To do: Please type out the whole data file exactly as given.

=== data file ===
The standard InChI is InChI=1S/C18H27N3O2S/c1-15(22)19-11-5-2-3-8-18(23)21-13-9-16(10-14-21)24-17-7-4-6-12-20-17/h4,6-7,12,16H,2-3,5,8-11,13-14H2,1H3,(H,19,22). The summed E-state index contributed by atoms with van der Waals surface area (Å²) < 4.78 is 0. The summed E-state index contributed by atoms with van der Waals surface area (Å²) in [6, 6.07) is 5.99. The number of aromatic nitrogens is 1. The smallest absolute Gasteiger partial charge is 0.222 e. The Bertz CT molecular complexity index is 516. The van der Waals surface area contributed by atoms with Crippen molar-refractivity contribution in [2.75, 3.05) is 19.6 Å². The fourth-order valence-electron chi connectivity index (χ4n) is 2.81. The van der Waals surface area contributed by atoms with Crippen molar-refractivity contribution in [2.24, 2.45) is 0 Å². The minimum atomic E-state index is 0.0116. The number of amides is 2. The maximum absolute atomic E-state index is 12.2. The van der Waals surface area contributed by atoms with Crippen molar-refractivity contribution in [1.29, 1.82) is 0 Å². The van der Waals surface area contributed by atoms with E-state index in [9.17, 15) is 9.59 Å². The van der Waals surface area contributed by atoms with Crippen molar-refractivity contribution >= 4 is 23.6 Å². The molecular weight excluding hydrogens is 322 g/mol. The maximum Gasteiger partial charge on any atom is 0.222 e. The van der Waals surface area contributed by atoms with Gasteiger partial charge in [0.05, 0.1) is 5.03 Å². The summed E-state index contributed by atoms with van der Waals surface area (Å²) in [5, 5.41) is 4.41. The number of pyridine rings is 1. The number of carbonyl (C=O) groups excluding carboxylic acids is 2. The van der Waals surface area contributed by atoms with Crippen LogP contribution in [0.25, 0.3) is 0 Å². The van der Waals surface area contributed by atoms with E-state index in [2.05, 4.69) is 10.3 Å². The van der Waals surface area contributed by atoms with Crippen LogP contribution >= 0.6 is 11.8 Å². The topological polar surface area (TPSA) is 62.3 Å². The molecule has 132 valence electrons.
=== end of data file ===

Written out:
The standard InChI is InChI=1S/C18H27N3O2S/c1-15(22)19-11-5-2-3-8-18(23)21-13-9-16(10-14-21)24-17-7-4-6-12-20-17/h4,6-7,12,16H,2-3,5,8-11,13-14H2,1H3,(H,19,22). The summed E-state index contributed by atoms with van der Waals surface area (Å²) < 4.78 is 0. The summed E-state index contributed by atoms with van der Waals surface area (Å²) in [6, 6.07) is 5.99. The number of aromatic nitrogens is 1. The smallest absolute Gasteiger partial charge is 0.222 e. The Bertz CT molecular complexity index is 516. The van der Waals surface area contributed by atoms with Crippen molar-refractivity contribution in [2.75, 3.05) is 19.6 Å². The fourth-order valence-electron chi connectivity index (χ4n) is 2.81. The van der Waals surface area contributed by atoms with Crippen molar-refractivity contribution in [2.24, 2.45) is 0 Å². The minimum atomic E-state index is 0.0116. The number of amides is 2. The maximum absolute atomic E-state index is 12.2. The van der Waals surface area contributed by atoms with Crippen molar-refractivity contribution in [1.29, 1.82) is 0 Å². The van der Waals surface area contributed by atoms with E-state index in [9.17, 15) is 9.59 Å². The van der Waals surface area contributed by atoms with Crippen molar-refractivity contribution >= 4 is 23.6 Å². The molecular weight excluding hydrogens is 322 g/mol. The maximum Gasteiger partial charge on any atom is 0.222 e. The van der Waals surface area contributed by atoms with Gasteiger partial charge in [0.05, 0.1) is 5.03 Å². The summed E-state index contributed by atoms with van der Waals surface area (Å²) in [5, 5.41) is 4.41. The number of pyridine rings is 1. The number of carbonyl (C=O) groups excluding carboxylic acids is 2. The van der Waals surface area contributed by atoms with Crippen LogP contribution in [0.25, 0.3) is 0 Å². The van der Waals surface area contributed by atoms with E-state index in [2.05, 4.69) is 10.3 Å². The van der Waals surface area contributed by atoms with Crippen LogP contribution >= 0.6 is 11.8 Å². The topological polar surface area (TPSA) is 62.3 Å². The molecule has 132 valence electrons.